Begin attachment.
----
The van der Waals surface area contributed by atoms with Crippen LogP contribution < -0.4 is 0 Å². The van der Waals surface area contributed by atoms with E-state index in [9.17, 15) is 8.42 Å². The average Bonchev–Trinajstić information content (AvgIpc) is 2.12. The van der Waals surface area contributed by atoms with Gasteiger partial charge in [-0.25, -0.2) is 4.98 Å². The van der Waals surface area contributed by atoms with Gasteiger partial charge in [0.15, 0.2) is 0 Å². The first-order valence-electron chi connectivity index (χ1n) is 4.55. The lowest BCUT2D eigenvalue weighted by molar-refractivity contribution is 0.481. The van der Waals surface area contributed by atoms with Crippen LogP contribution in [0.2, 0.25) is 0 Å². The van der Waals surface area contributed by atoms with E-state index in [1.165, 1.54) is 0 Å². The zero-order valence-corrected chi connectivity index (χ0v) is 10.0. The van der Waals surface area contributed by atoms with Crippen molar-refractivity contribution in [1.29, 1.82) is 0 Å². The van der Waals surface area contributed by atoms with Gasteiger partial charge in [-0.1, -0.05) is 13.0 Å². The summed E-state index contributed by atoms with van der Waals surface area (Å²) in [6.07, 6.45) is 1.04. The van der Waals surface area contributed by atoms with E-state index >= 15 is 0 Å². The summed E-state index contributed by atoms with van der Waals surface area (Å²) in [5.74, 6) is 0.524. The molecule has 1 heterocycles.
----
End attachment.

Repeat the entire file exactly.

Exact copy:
The van der Waals surface area contributed by atoms with Crippen LogP contribution < -0.4 is 0 Å². The van der Waals surface area contributed by atoms with E-state index in [9.17, 15) is 8.42 Å². The average Bonchev–Trinajstić information content (AvgIpc) is 2.12. The van der Waals surface area contributed by atoms with Gasteiger partial charge in [-0.25, -0.2) is 4.98 Å². The van der Waals surface area contributed by atoms with Gasteiger partial charge in [0.15, 0.2) is 0 Å². The first-order valence-electron chi connectivity index (χ1n) is 4.55. The lowest BCUT2D eigenvalue weighted by molar-refractivity contribution is 0.481. The van der Waals surface area contributed by atoms with Crippen LogP contribution in [0.2, 0.25) is 0 Å². The van der Waals surface area contributed by atoms with E-state index in [1.165, 1.54) is 0 Å². The zero-order valence-corrected chi connectivity index (χ0v) is 10.0. The van der Waals surface area contributed by atoms with Crippen molar-refractivity contribution in [1.29, 1.82) is 0 Å². The van der Waals surface area contributed by atoms with Gasteiger partial charge in [-0.1, -0.05) is 13.0 Å². The summed E-state index contributed by atoms with van der Waals surface area (Å²) in [6.07, 6.45) is 1.04. The van der Waals surface area contributed by atoms with E-state index >= 15 is 0 Å². The summed E-state index contributed by atoms with van der Waals surface area (Å²) in [5.74, 6) is 0.524. The molecule has 1 heterocycles.